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20 Minute Labs: Howling Ghosts

20 Minute Labs ghosts logo | Yellow Scope


trick or treat | Yellow ScopeHalloween is just around the corner - do you have your costume ready yet? Is your house decorated?

How about adding some spooky sound effects using science?! 

In this month's 20 Minute Lab, we'll experiment with  the concepts of motion and vibration to make some ghost balloons that howl in the night!

Greet your trick-or-treaters with a ghostly scream, or just try it our for fun at home! The more the merrier, so gather your siblings and friends together to make a whole fright of howling ghosts!

Our instructions call for white or clear balloons to make howling ghosts, but feel free to be creative. Maybe you'd prefer to make howling pumpkins with orange balloons, or screaming monsters with green or purple balloons...? There's no limit with your imagination!


  • ghost supplies | Yellow Scopepermanent black marker, like a Sharpie
  • 2 white balloons 
  • 1 penny (a marble works too)
  • 1 hex nut (Check your tool box, or you can buy one at the hardware store for a couple of cents!)
  • For bonus fun: Use a 36" balloon and a pump to blow it up.


    1. Use the black marker to draw ghost faces on both balloons. (You can do this before or after blowing up the balloons - before will give you a stretchy look.)
    2. hex nut in balloon | Yellow ScopePut the penny inside of one balloon.
    3. Put the hex nut inside the other balloon.
    4. Blow up both balloons and tie them off (or just hold them closed if you don't want to commit yet!).
    5. With a good grip on the balloon with a penny, make a quick circling motion so the penny moves around in a circle inside the balloon. What does it sound like?
    6. Now do the same to the balloon with the hex nut. What does it sound like?

    Take the experiment further by making different sized balloons, using multiple hex nuts, or even using a giant 36" balloon! What sound does that make?


    tetherball | Yellow ScopeWhy does the hex nut make the howling sound, while penny is quiet? Well, there's a couple things going on here.

    First off is the concept of force. A force causes a push or a pull. Did you notice that the penny spun and spun for a long time?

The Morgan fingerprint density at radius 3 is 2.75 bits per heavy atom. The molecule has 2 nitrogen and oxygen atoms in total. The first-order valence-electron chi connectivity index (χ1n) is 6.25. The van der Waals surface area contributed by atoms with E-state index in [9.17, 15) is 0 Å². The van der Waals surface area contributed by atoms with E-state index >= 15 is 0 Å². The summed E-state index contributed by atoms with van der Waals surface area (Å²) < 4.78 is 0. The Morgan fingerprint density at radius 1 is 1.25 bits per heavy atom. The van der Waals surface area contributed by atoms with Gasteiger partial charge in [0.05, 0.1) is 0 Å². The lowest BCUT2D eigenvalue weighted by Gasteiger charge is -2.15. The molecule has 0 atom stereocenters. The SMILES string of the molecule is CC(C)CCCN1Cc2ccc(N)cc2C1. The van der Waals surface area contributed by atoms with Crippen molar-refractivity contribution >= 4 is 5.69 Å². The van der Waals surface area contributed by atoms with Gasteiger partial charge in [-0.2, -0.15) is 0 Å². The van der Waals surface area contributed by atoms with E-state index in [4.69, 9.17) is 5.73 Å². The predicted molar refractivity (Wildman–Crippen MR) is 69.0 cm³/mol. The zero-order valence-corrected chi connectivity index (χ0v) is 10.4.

That's because a centripetal force was acting on it. A centripetal force keeps objects moving in a circular path. This is the same force that keeps a roller coaster on the track through an upside down loop and also keeps a tether ball circling around the post!

    Because of the shape of the balloon, the penny goes in a circle. If you were to make the balloon disappear, the penny would fly off in one direction. Just like if you cut the cord of a spinning yo-yo, the toy would fly off in a straight line!

    Because of the penny's smooth, rounded sides, it travels across the material of the balloon without much resistance, or friction. The only reason it eventually winds down to a stop is because a different force - gravity - slowly pulls it down and out of its spin.

    hex nut | Yellow ScopeThe hex nut also moves in a circular path due to centripetal force. However, the nut has six flat sides. These sides bounce along the balloon's surface, creating a little bit of friction, but also lots of vibrations! These vibrations create sound waves, which are the source of that howling sound!

    What happens if the hex nut speeds up in its circling? Try it! You may notice that it gets much louder and higher pitched. What else could you try putting into the balloon? What results do you get?


    Let us know how your experiments turned out! Share your photos and results with us on Facebook, Twitter, Instagram, or send us an email to We love getting your messages!

    For more exciting experiments, check out our Yellow Scope science kits on the Shop tab of our website!

    Chelsea Schuyler
    Chelsea Schuyler